Chapter 12

The Microbial Community of Grape Berry

V. Loureiro, M. M. Ferreira, S. Monteiro and R. B. Ferreira


The microbial community of grape berry is composed of an array of species exhibiting differential physiological characteristics and relevance to vine growing and winemaking. The most important phytopathogens responsible for grapevine diseases worldwide are the oomycete Plasmopara viticola (downy mildew) and the ascomycete Erysiphe necator (powdery mildew). The causal agent of grey rot is the saprophytic mould Botrytis cinerea. A wide diversity of yeast species are also common contaminants of berry surfaces, but the key agent of wine fermentation, Saccharomyces cerevisiae, is rarely recovered from the grapes. Bacterial groups include the spoiling acetic acid bacteria and lactic acid bacteria responsible for the malolactic fermentation. These microorganisms colonise grape surfaces from berry set to ripening, following a repeatedly cyclic pattern year after year. Highly complex interactions and chemical signalling take place among grapevines themselves and with the intervening biota, which also include insects, birds and mammals. The fundamental role played by the nonmicrobial biota in grape berry microbiota ranges from their role (especially in the case of insects) as microbial vectors to the damage directly inflicted on the grapes, which pave the way to the entrance of the saprophytes. The precise biota and the resulting interactions depend fundamentally on the berry development stage, on the intactness of the grape skin and on the prevailing environmental conditions, and exert a profound effect on the fruit quality. Given the great ecological, technological and economical importance of studying the grape microbiota, it is somewhat surprising to find scarce and fragmented information available on these topics. </p><p> Here we provide a balanced, highly multidisciplinary overview of the most relevant components of grape berry microbiota. Our proposal establishes four distinct groups of microorganisms - residents, adventitious, invaders and opportunists - which are defined on the basis of grape biochemical evolution, nutrient availability and ability to proliferate on berry surface. Their natural proliferation is particularly dependent on two main events: veraison and berry damage. The origin and the colonisation sequence on berry surface by those several groups of microorganisms will be tentatively settled.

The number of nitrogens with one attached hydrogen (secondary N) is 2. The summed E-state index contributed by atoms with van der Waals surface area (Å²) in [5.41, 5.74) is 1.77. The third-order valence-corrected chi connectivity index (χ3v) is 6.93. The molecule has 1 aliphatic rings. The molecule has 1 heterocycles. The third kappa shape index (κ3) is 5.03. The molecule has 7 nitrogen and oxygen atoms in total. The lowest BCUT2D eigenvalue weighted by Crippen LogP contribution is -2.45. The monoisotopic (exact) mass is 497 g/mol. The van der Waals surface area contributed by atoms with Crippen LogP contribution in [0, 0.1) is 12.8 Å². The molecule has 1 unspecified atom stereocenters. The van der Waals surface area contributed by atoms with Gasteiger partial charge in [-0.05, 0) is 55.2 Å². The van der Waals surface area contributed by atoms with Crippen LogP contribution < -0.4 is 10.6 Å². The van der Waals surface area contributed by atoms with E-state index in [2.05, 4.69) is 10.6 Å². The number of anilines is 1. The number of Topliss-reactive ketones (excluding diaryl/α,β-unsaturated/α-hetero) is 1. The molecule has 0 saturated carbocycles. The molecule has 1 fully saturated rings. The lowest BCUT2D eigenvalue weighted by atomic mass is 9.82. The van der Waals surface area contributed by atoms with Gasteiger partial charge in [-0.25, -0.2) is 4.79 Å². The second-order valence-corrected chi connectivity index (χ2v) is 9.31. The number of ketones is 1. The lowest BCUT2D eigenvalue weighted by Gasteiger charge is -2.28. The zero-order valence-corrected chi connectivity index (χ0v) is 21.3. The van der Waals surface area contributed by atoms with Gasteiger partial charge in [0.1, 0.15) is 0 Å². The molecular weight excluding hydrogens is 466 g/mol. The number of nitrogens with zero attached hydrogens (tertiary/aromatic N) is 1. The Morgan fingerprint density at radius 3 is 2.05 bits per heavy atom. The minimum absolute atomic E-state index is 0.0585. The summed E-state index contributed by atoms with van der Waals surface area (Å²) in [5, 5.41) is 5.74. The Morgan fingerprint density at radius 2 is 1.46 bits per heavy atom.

Total Pages: 241-268 (28)

Purchase Chapter  Book Details


.An Introduction to Plant Immunity.
.Environmental Stress Physiology of Plants and Crop Productivity.
.Advances in Legume Research: Physiological Responses and Genetic Improvement for Stress Resistance.
.Heat Stress In Food Grain Crops: Plant Breeding and Omics Research.